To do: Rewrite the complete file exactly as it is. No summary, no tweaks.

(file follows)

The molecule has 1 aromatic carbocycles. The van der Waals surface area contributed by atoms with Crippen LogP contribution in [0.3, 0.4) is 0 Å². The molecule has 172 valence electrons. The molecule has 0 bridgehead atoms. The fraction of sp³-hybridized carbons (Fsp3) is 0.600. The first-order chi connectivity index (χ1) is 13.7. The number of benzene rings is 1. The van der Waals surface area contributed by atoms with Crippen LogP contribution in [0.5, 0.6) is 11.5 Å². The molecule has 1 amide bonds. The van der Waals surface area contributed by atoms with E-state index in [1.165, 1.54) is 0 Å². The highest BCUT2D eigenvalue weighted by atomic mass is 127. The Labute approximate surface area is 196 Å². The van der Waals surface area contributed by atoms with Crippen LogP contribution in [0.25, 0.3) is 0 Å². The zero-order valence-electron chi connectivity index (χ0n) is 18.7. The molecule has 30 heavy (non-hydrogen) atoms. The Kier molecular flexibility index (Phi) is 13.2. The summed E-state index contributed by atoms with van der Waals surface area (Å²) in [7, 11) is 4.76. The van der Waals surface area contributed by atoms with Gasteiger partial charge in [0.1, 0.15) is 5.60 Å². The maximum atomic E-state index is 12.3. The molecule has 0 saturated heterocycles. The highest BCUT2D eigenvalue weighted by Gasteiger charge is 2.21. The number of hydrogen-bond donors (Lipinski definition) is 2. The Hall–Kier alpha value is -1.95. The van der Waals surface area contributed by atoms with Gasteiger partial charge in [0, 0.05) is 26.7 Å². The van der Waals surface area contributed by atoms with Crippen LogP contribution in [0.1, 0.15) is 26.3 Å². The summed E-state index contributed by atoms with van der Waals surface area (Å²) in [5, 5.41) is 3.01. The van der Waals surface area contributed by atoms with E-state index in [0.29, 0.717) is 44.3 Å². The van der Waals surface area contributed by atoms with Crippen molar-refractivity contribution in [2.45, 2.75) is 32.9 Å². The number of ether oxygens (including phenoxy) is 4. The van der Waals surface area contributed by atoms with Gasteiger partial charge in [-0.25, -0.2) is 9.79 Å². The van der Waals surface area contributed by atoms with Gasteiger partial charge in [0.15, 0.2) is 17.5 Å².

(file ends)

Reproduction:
The molecule has 1 aromatic carbocycles. The van der Waals surface area contributed by atoms with Crippen LogP contribution in [0.3, 0.4) is 0 Å². The molecule has 172 valence electrons. The molecule has 0 bridgehead atoms. The fraction of sp³-hybridized carbons (Fsp3) is 0.600. The first-order chi connectivity index (χ1) is 13.7. The number of benzene rings is 1. The van der Waals surface area contributed by atoms with Crippen LogP contribution in [0.5, 0.6) is 11.5 Å². The molecule has 1 amide bonds. The van der Waals surface area contributed by atoms with E-state index in [1.165, 1.54) is 0 Å². The highest BCUT2D eigenvalue weighted by atomic mass is 127. The Labute approximate surface area is 196 Å². The van der Waals surface area contributed by atoms with Crippen LogP contribution in [0.25, 0.3) is 0 Å². The zero-order valence-electron chi connectivity index (χ0n) is 18.7. The molecule has 30 heavy (non-hydrogen) atoms. The Kier molecular flexibility index (Phi) is 13.2. The summed E-state index contributed by atoms with van der Waals surface area (Å²) in [7, 11) is 4.76. The van der Waals surface area contributed by atoms with Gasteiger partial charge in [0.1, 0.15) is 5.60 Å². The maximum atomic E-state index is 12.3. The molecule has 0 saturated heterocycles. The highest BCUT2D eigenvalue weighted by Gasteiger charge is 2.21. The number of hydrogen-bond donors (Lipinski definition) is 2. The Hall–Kier alpha value is -1.95. The van der Waals surface area contributed by atoms with Gasteiger partial charge in [0, 0.05) is 26.7 Å². The van der Waals surface area contributed by atoms with Crippen LogP contribution in [0.1, 0.15) is 26.3 Å². The summed E-state index contributed by atoms with van der Waals surface area (Å²) in [5, 5.41) is 3.01. The van der Waals surface area contributed by atoms with E-state index in [0.29, 0.717) is 44.3 Å². The van der Waals surface area contributed by atoms with Crippen molar-refractivity contribution in [2.45, 2.75) is 32.9 Å². The number of ether oxygens (including phenoxy) is 4. The van der Waals surface area contributed by atoms with Gasteiger partial charge in [-0.25, -0.2) is 9.79 Å². The van der Waals surface area contributed by atoms with Gasteiger partial charge in [0.15, 0.2) is 17.5 Å².